From School Library Journal
Starred Review. Grade 1–3—In this old-fashioned tale, two lonely souls set out on a heartfelt quest to find a true friend. A chipper little dog with crooked ears, who is "a perfectly nice fellow," travels from town to town looking for "a porch with a soft light" and hoping one day to belong to someone. At the same time, "a wisp of a girl" named Lia spends her Sundays on her bicycle, delivering her parents' baked goods throughout the town. She pedals up high hills past other children playing outside and tells herself stories to offset her sense of isolation. "The stories were like friends on her long ride to town." On a stormy day, both Lia and the dog are caught in a drenching rain. The pup runs and runs while the girl pedals and pedals through the bad weather, each racing toward the edge of town where Lia's parents wait on their softly lit porch. Lia and the little dog rush inside where they find bread and cake and warm towels. So begins a lasting friendship. The pencil and watercolor illustrations, featuring a palette of golden earth tones, echo the gentle sentiment of the narrative. Lia in her blue dress, pinafore, and jaunty cap and the bright-eyed little dog evoke tender sympathy. Pair this sweet title with Jill Newsome's Night Walk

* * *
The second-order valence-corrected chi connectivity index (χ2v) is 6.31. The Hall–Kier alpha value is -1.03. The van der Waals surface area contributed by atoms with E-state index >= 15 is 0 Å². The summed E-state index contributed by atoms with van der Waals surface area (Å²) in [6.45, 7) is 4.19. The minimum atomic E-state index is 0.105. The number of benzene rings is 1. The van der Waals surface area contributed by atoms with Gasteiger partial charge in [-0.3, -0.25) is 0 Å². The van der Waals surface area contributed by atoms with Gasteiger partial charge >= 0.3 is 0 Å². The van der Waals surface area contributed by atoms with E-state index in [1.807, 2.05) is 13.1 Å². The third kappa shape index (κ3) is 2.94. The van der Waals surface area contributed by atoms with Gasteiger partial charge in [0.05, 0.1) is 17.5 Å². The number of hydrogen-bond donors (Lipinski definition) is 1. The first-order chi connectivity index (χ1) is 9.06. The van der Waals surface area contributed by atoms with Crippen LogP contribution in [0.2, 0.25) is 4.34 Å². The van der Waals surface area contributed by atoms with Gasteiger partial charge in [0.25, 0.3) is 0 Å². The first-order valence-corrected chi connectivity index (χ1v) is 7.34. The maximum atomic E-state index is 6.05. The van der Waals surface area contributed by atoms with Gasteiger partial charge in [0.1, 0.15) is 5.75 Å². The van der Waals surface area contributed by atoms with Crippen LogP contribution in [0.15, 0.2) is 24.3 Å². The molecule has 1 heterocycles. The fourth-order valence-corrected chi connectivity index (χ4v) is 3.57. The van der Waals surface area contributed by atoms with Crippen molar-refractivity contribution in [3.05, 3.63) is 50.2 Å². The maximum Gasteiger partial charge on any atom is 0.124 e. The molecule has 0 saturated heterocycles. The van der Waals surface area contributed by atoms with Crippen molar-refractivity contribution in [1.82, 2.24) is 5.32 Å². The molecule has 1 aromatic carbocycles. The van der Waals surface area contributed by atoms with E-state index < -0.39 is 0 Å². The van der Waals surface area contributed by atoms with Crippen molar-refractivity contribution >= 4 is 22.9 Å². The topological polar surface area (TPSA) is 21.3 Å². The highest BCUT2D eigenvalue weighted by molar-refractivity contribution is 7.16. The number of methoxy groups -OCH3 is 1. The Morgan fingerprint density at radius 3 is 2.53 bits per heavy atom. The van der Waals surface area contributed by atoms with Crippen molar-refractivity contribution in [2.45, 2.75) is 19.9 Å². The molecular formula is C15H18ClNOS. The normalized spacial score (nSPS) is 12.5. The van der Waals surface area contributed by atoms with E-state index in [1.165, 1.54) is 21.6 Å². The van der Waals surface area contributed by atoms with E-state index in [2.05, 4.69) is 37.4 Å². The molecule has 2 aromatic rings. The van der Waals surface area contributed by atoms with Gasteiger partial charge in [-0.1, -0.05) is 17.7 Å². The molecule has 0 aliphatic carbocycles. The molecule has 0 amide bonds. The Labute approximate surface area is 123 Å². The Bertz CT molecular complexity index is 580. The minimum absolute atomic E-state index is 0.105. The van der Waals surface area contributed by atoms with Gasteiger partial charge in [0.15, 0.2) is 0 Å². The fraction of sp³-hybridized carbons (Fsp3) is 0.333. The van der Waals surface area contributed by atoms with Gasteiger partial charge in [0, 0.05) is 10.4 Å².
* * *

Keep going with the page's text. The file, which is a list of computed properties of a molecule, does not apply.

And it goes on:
(Clarion, 2002).—Linda L. Walkins, Mount Saint Joseph Academy, Brighton, MA
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*Starred Review* A “wisp of a girl named Lia” and a small alley dog are the principal players in this touching story. The friendly dog wanders about town, but no matter how helpful he is, no one ever pays him much attention. Lia is a lonesome girl who dreams up stories to serve as friends as she goes about her day. A fierce storm propels the two toward a serendipitous meeting, to the delight of both, and thereafter they “belonged to each other.” The pencil-and-watercolor artwork is homey and handsome, presented in glowing sepia tones that suggest simpler times and quieter lives, until the storm washes the pages in deep and forbidding grays. Throughout the book, the little pup is irresistibly, almost heartbreakingly cute—too cute to stay unloved for long. The lesson, that you may not know you’re missing something until you find it, makes this simple and eloquent story especially suitable for children who hold out hope for the day when that perfect dog will cross their paths and warm their own homes. Preschool-Grade 1. --Ian Chipman